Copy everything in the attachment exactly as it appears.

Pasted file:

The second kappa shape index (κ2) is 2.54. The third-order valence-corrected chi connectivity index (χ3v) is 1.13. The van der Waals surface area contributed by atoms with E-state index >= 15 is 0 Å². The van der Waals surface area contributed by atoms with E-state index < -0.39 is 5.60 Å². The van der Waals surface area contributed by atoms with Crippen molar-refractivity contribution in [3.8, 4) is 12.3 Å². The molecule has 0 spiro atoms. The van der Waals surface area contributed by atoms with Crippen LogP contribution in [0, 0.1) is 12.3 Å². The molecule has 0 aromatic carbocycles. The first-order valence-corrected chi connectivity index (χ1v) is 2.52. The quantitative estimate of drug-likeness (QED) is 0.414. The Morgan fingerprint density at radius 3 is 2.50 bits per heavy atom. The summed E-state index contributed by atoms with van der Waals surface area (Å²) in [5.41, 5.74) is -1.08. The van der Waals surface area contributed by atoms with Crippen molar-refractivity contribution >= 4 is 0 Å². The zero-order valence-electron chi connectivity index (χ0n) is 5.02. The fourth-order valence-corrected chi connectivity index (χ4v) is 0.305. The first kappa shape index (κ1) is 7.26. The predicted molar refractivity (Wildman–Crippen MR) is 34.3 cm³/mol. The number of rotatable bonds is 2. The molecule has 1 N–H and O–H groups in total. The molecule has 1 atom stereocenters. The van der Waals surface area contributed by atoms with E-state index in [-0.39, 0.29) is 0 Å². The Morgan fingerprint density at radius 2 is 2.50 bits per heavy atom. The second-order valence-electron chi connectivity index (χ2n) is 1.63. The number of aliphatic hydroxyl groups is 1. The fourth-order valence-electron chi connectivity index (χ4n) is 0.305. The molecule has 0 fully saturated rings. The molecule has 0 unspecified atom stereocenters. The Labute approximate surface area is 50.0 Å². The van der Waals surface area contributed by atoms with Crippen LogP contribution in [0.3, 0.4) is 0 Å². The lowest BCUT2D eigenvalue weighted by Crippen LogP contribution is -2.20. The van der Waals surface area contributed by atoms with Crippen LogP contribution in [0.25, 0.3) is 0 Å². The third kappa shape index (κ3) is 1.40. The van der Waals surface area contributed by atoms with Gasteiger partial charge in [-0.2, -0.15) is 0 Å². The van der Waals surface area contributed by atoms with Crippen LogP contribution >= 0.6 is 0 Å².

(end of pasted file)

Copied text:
The second kappa shape index (κ2) is 2.54. The third-order valence-corrected chi connectivity index (χ3v) is 1.13. The van der Waals surface area contributed by atoms with E-state index >= 15 is 0 Å². The van der Waals surface area contributed by atoms with E-state index < -0.39 is 5.60 Å². The van der Waals surface area contributed by atoms with Crippen molar-refractivity contribution in [3.8, 4) is 12.3 Å². The molecule has 0 spiro atoms. The van der Waals surface area contributed by atoms with Crippen LogP contribution in [0, 0.1) is 12.3 Å². The molecule has 0 aromatic carbocycles. The first-order valence-corrected chi connectivity index (χ1v) is 2.52. The quantitative estimate of drug-likeness (QED) is 0.414. The Morgan fingerprint density at radius 3 is 2.50 bits per heavy atom. The summed E-state index contributed by atoms with van der Waals surface area (Å²) in [5.41, 5.74) is -1.08. The van der Waals surface area contributed by atoms with Crippen molar-refractivity contribution >= 4 is 0 Å². The zero-order valence-electron chi connectivity index (χ0n) is 5.02. The fourth-order valence-corrected chi connectivity index (χ4v) is 0.305. The first kappa shape index (κ1) is 7.26. The predicted molar refractivity (Wildman–Crippen MR) is 34.3 cm³/mol. The number of rotatable bonds is 2. The molecule has 1 N–H and O–H groups in total. The molecule has 1 atom stereocenters. The van der Waals surface area contributed by atoms with E-state index in [-0.39, 0.29) is 0 Å². The Morgan fingerprint density at radius 2 is 2.50 bits per heavy atom. The second-order valence-electron chi connectivity index (χ2n) is 1.63. The number of aliphatic hydroxyl groups is 1. The fourth-order valence-electron chi connectivity index (χ4n) is 0.305. The molecule has 0 fully saturated rings. The molecule has 0 unspecified atom stereocenters. The Labute approximate surface area is 50.0 Å². The van der Waals surface area contributed by atoms with Crippen LogP contribution in [0.3, 0.4) is 0 Å². The lowest BCUT2D eigenvalue weighted by Crippen LogP contribution is -2.20. The van der Waals surface area contributed by atoms with Crippen LogP contribution in [0.25, 0.3) is 0 Å². The third kappa shape index (κ3) is 1.40. The van der Waals surface area contributed by atoms with Gasteiger partial charge in [-0.2, -0.15) is 0 Å². The van der Waals surface area contributed by atoms with Crippen LogP contribution >= 0.6 is 0 Å².